Homosexual-rights activists have been taken aback by the decision of Viacom’s LOGO television channel to reject an ad from the United Church of Christ targeted to “gays.”
A LOGO sales associate for the MTV-operated network informed UCC it would not be able to air the 30-second commercial, called “Ejector,” “because of the political nature of its content.”
“Our guidelines state we will not accept religious advertisements that may be deemed as disparaging to another religion,” UCC was told.
Ron Buford, who directs the denomination’s Stillspeaking Initiative, says the church’s new ad uses humor to convey a message of “extravagant welcome.”
“God doesn’t reject people,” he said. “Neither do we.”
The commercial features several short vignettes of people attending a traditional church service and finding themselves unwelcome. A black mother and her crying baby, an Arab American and a person in a walker are sent off into the air when someone pushes an “ejector” button. The ad switches to a friendly, diverse congregation and the voiceover says, “The United Church of Christ – no matter who you are, or where you are on life’s journey, you’re welcome here.”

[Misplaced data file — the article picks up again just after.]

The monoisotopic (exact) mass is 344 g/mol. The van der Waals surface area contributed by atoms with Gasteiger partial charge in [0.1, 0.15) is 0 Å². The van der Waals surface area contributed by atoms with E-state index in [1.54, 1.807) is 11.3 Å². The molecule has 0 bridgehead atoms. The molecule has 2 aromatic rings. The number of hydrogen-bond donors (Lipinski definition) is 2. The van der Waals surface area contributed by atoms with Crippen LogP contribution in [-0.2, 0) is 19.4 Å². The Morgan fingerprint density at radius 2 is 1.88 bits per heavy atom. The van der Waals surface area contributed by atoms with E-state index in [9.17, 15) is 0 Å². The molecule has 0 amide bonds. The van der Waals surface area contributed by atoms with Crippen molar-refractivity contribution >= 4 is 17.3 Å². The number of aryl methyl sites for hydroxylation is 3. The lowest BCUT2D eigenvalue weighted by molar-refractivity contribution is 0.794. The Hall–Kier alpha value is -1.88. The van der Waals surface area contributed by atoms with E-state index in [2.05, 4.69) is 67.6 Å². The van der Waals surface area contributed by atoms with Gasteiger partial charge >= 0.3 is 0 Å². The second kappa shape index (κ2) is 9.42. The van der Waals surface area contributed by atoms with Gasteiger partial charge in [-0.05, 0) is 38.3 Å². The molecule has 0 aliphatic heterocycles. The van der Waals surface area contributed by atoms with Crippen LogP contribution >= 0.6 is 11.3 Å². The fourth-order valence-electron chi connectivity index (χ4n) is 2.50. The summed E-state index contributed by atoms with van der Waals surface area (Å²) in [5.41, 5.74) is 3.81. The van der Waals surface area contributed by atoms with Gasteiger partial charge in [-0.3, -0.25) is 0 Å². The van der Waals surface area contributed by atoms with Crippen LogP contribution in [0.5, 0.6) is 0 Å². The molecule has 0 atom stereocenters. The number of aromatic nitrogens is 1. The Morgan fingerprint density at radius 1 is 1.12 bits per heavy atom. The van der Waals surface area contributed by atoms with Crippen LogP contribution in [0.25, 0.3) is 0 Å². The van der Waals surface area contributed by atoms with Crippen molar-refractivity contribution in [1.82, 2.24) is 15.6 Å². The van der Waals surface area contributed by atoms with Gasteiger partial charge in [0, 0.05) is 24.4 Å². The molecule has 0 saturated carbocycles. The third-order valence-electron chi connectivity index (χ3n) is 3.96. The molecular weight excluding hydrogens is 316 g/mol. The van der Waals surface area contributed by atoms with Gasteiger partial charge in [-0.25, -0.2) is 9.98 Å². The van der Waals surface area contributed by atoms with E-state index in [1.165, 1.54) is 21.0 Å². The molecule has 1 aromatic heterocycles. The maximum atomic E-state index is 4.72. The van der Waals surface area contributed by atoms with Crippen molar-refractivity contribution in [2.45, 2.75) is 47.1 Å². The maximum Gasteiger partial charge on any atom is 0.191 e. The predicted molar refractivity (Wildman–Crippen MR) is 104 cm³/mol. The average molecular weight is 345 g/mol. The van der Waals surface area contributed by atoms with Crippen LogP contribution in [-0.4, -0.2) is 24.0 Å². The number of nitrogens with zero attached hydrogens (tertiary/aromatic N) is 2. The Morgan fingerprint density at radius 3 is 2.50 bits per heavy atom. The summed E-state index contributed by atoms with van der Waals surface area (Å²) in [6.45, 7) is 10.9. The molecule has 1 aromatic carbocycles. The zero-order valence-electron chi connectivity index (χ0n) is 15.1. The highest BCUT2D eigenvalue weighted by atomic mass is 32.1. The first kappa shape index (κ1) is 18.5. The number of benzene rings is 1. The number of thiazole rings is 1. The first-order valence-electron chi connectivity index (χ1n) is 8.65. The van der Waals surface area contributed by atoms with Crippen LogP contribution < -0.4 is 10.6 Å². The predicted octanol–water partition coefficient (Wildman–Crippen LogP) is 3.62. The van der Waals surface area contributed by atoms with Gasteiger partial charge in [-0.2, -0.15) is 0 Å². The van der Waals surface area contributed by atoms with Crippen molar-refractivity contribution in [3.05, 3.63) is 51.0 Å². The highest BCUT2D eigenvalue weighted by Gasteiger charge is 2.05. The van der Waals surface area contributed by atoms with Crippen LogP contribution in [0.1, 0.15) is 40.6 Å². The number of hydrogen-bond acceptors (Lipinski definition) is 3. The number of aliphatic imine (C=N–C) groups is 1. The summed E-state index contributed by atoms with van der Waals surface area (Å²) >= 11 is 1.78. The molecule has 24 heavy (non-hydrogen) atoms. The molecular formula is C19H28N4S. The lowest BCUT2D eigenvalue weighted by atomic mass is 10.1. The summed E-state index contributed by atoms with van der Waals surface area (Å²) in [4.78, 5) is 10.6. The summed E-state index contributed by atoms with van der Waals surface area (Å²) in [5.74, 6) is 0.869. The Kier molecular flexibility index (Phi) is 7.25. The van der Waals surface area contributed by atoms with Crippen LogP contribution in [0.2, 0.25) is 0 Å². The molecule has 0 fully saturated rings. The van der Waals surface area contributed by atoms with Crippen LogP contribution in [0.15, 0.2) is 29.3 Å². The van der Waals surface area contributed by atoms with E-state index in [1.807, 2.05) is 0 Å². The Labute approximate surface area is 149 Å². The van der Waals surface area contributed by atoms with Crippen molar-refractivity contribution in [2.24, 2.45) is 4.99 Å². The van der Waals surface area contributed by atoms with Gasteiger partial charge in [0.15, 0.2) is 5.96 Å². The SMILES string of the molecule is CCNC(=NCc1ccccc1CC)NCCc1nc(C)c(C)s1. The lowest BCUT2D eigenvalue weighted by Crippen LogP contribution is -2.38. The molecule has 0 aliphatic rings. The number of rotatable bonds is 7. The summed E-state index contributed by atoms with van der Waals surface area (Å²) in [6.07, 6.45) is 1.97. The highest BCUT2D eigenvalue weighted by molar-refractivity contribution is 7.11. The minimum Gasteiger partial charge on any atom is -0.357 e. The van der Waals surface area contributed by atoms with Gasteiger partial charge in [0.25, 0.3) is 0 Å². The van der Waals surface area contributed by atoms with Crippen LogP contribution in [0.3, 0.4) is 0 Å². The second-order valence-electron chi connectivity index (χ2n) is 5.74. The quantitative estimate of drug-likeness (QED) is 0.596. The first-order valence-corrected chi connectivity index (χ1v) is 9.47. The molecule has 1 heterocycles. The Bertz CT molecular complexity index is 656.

The UCC was the first mainline denomination to sanction homosexual marriage last July, having also been the first to ordain openly gay ministers in 1972. Its “open and affirming” position toward homosexuals, passed in 1985 by the national body, has been adopted by fewer than 10 percent of the UCC churches.
Since July’s vote to sanction same-sex marriage, 97 congregations have pulled out of the denomination.
The UCC has a “crisis of lost churches, lost funds and lost unity brought about by the actions of our national leadership,” said Rev. Dr. Bob Thompson of Corinth Reformed Church in Hickory, N.C., who heads up the Faithful and Welcoming Churches of the United Church of Christ, an evangelical renewal organization that is tracking the UCC exodus.
UCC has spent $1.5 million on the “Ejector” ad, which is scheduled to run through the Easter season on CNN, USA, TNT, BET and eight other cable networks. The two leading Spanish-language channels, Telemundo and Univision refused to carry it, although UCC has scheduled showings on smaller Spanish-language outlets.
But it is the rejection by the “gay” network that most baffled Buford, who insists “lesbian, gay, bisexual and transgender persons” need a welcoming, affirming Christian message,
“I guess the idea of ‘gay’ TV doesn’t really mean it’s your community’s network,” Buford said. “It’s just something that’s targeted at you to sell product.”
A similar campaign in 2004, featuring bouncers outside a church who stopped same-sex couples, racial minorities and others from entering, was rejected by CBS and NBC for their broadcast, but not their cable, channels. A complaint by UCC against affiliates in Miami is still pending with the FCC.